San Salvador, Sep 17 (EFE) .- A group of judges and magistrates from El Salvador denounced this Friday the Salvadoran State before the Inter-American Commission on Human Rights (IACHR) for the “violation of judicial independence” due to a legal reform that ceases to the sexagenarian judges.
The complaint was filed through the lawyers of the Cristosal humanitarian organization for the “violation of the rights of equality and non-discrimination of people over 60 years of age” or with 30 years of service, Judge Antonio Durán told reporters.
He also pointed out that said reform to the Law of the Judicial Career imposes an availability regime that “violates job stability.”
He added that they asked the IACHR to ask the Inter-American Court of Human Rights (IACHR) to order provisional measures so that “the validity of this reform is suspended.”
He revealed that the plenary session of the Supreme Court of Justice supported with 9 votes of 15 magistrates the application of the measure and the delivery of a bonus for the judges who decide to resign before the reform takes effect.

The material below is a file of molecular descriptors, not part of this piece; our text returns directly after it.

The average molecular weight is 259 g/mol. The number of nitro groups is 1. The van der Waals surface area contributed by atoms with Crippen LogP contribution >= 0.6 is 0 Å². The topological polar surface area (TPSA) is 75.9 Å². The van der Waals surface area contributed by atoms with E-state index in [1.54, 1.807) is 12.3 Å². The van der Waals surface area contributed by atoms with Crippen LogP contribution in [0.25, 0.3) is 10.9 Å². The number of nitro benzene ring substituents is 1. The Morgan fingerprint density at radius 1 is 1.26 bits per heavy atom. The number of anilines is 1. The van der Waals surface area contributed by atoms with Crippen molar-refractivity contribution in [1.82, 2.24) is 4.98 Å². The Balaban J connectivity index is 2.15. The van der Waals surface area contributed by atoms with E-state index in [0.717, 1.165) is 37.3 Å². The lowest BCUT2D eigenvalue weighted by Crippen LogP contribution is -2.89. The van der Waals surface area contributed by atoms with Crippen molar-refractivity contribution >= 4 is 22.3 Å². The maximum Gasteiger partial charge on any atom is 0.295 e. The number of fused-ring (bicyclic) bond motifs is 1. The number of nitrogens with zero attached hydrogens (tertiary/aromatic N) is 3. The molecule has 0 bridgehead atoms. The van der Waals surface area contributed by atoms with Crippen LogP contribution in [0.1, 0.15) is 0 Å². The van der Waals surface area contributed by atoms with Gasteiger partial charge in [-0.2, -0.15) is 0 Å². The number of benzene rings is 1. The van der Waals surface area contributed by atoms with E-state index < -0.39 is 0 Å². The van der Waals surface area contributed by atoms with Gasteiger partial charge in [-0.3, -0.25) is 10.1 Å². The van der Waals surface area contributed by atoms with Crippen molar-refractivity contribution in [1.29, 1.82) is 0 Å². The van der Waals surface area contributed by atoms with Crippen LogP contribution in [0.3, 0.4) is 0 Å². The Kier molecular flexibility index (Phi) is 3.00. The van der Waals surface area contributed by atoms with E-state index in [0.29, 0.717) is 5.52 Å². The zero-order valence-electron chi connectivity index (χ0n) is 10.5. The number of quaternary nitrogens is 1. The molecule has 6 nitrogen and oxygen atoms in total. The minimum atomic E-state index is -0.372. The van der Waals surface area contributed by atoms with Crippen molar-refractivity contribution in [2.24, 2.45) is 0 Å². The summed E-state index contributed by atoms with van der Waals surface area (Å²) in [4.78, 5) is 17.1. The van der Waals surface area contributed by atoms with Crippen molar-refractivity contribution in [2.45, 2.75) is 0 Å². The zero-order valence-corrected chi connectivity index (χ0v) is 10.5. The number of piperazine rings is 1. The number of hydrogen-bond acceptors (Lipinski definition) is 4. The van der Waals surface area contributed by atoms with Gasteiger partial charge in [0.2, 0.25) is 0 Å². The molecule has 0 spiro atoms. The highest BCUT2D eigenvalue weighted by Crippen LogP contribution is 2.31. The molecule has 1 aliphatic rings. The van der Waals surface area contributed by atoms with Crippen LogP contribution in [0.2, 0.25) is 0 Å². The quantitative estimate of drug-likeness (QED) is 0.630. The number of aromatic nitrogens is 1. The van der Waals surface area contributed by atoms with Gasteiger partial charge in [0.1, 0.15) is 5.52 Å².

President Nayib Bukele signed and had the initiative published in the Official Gazette, according to what emerged this Friday.
The reform to the Law of the Judicial Career was published in the September 14 edition of the Official Gazette and is the last step for it to enter into force and to effect the removal of the judges.
Bukele defended the measure on September 15 during his speech for the bicentennial of Central American independence from Spain and accused, without presenting evidence, these judges of corrupt practices.
The United States, through its charge d’affaires in El Salvador, Jean Manes, condemned the Legislative Assembly’s decision and warned that the country faces a “decline in democracy” that “damages the bilateral relationship.”